King's Crossing, Alexandria, VA
A mix use development competition in downtown Alexandria, a 20 minute Metro ride from Washington DC.
Project comprised of 4 live-work loft units facing busy King Street and adjacent to Highway 1, with a private courtyard to the rear.
An additional (4) double storey townhouses with attached single car garage and private entry court were located within
the private courtyard. This provided a sense of security to the inhabitants and provided a place of refuge from the busy streets
Project was oriented to maximize solar gain in the winter with high clerestorey windows that trapped the natural daylight and brought it
into almost 85% of the spaces within the townhouses. An innovative "light tower was used to bring daylight into the lower levels.
The clerestorey windows (operable awning windows), are utilized in the hot humid summers to achieve a vertical
stack effect for natural ventilation. Hot air rises to the top of the clerestorey towers and are literally pulled out of the building by the winds that flow through the site.
Extensive site studies were carried out to find the optimum orientation to capture both wind and sun.
The curving roofs actually dump snow during the winters onto flat roof decks. These in turn help prevent snow from falling on people below and add additional insulating values
during the cold winters. All roofs are oriented so that no slope ever dumps snow onto pedestrian alleys or where there maybe people congregating.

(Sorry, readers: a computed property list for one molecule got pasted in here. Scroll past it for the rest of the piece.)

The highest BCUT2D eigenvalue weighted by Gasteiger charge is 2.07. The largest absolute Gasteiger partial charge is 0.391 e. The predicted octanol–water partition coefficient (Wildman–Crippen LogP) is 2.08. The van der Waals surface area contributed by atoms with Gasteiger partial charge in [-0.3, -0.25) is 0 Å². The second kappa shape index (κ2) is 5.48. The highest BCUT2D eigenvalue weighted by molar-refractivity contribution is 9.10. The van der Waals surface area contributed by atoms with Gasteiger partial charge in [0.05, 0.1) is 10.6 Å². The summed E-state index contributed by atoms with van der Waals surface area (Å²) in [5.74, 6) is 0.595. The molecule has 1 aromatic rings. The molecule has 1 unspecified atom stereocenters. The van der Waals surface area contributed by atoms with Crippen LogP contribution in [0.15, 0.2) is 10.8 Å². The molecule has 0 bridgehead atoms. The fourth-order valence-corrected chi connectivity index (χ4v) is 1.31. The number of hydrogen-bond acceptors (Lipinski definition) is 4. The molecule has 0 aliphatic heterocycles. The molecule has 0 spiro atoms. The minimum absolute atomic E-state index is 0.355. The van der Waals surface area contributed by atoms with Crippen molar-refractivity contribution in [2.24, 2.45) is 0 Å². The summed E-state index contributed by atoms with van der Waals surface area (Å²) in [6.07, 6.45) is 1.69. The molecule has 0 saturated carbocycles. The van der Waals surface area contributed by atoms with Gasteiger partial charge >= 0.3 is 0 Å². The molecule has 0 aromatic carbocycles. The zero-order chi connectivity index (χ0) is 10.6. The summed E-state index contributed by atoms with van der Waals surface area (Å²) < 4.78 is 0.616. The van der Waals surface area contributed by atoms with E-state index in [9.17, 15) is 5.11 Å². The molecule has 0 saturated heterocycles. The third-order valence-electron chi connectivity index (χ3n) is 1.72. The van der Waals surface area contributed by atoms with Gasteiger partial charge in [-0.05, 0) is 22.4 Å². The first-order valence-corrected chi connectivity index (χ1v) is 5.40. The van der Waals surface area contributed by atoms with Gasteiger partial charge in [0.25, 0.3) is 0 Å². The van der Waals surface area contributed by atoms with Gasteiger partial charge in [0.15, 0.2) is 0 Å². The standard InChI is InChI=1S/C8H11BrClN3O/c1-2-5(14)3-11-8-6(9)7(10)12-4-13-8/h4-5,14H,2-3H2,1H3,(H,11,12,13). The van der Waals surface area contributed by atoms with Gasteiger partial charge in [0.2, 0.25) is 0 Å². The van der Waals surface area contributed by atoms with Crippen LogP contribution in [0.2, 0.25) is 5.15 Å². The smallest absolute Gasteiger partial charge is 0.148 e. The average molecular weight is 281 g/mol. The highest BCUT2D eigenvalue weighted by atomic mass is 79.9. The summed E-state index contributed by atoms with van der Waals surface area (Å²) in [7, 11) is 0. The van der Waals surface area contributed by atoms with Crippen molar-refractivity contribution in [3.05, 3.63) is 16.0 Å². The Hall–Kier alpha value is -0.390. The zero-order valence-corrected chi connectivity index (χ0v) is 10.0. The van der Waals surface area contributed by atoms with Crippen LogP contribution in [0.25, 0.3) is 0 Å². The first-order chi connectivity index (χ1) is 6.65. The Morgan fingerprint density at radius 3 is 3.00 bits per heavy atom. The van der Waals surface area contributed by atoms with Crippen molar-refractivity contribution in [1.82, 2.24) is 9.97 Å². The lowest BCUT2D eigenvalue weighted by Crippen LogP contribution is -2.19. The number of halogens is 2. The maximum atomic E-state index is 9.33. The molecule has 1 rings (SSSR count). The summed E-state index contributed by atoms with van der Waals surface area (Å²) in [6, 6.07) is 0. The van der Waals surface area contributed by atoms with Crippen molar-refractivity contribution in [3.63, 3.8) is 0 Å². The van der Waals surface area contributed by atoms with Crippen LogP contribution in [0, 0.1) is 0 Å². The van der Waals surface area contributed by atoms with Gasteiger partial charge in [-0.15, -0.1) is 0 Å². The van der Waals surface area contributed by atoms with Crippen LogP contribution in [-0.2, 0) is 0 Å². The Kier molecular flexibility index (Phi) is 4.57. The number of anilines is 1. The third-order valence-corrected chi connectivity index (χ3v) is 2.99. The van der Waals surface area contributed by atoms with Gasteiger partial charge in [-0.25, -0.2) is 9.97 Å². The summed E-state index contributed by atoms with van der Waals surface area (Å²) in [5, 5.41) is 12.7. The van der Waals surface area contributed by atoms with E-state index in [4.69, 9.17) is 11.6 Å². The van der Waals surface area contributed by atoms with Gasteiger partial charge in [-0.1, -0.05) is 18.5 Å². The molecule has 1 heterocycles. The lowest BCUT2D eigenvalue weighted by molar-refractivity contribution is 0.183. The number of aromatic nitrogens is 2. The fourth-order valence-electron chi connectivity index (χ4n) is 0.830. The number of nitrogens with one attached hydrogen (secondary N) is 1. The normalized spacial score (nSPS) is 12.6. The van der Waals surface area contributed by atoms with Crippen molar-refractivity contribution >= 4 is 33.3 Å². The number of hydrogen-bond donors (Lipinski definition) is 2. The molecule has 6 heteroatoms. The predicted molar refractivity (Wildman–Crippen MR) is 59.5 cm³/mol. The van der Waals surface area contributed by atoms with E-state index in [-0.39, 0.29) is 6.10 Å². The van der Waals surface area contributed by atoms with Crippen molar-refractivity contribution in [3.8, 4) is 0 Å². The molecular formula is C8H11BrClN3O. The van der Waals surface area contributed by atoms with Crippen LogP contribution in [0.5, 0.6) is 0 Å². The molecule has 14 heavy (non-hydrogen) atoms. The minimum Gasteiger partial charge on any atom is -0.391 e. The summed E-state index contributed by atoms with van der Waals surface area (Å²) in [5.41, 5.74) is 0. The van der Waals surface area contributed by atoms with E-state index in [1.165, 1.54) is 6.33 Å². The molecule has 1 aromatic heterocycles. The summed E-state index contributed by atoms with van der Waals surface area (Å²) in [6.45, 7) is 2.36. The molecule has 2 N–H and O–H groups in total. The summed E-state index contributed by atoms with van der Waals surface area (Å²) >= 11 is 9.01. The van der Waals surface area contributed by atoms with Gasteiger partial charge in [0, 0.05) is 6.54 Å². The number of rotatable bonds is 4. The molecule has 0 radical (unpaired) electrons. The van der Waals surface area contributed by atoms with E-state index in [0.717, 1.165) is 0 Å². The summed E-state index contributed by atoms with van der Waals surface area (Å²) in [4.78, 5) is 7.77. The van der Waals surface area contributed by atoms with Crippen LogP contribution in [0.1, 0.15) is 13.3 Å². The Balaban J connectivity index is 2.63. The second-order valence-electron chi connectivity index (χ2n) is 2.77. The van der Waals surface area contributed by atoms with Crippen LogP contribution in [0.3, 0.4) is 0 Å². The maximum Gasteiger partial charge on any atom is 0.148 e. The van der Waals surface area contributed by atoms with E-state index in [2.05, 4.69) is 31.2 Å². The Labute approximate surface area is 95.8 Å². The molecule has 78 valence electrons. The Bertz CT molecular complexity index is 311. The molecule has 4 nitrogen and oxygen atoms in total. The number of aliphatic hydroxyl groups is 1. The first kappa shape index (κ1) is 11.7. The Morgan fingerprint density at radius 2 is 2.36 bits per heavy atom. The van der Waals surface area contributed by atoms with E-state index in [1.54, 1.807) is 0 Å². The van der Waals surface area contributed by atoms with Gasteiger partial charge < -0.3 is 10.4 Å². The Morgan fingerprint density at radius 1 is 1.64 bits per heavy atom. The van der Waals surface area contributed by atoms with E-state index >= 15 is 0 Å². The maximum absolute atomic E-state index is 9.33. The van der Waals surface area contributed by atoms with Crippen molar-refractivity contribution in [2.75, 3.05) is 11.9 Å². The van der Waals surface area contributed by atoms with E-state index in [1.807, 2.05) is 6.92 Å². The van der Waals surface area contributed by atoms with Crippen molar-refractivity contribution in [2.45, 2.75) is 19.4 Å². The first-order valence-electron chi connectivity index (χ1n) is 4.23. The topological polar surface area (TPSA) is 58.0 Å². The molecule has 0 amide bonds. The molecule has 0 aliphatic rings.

Walls were to be reinforced concrete with rigid insulation. The concrete enables us to add flyash as a recycled content. Any wood utilized was to come from certified forest
and flooring materials were to be manufactured from materials like bamboo and wheat. All fast growing and easily renewable.
These are just some of the many "green" features incorporated
within the project.
Gerard Lee, AIA principal in charge and responsible for the design and execution of this project.
Whenever possible, buildings should give back to the environment as opposed to harming it.
The costs of "greening" a building in recent studies is now relatively on par with traditional building methods.
But the cost savings and ease of maintenance of green buildings usually creates long term savings and in some cases revenue
(if the project attempts to generate it's own power and is tied to the local utility's grid))
for the buildings owners.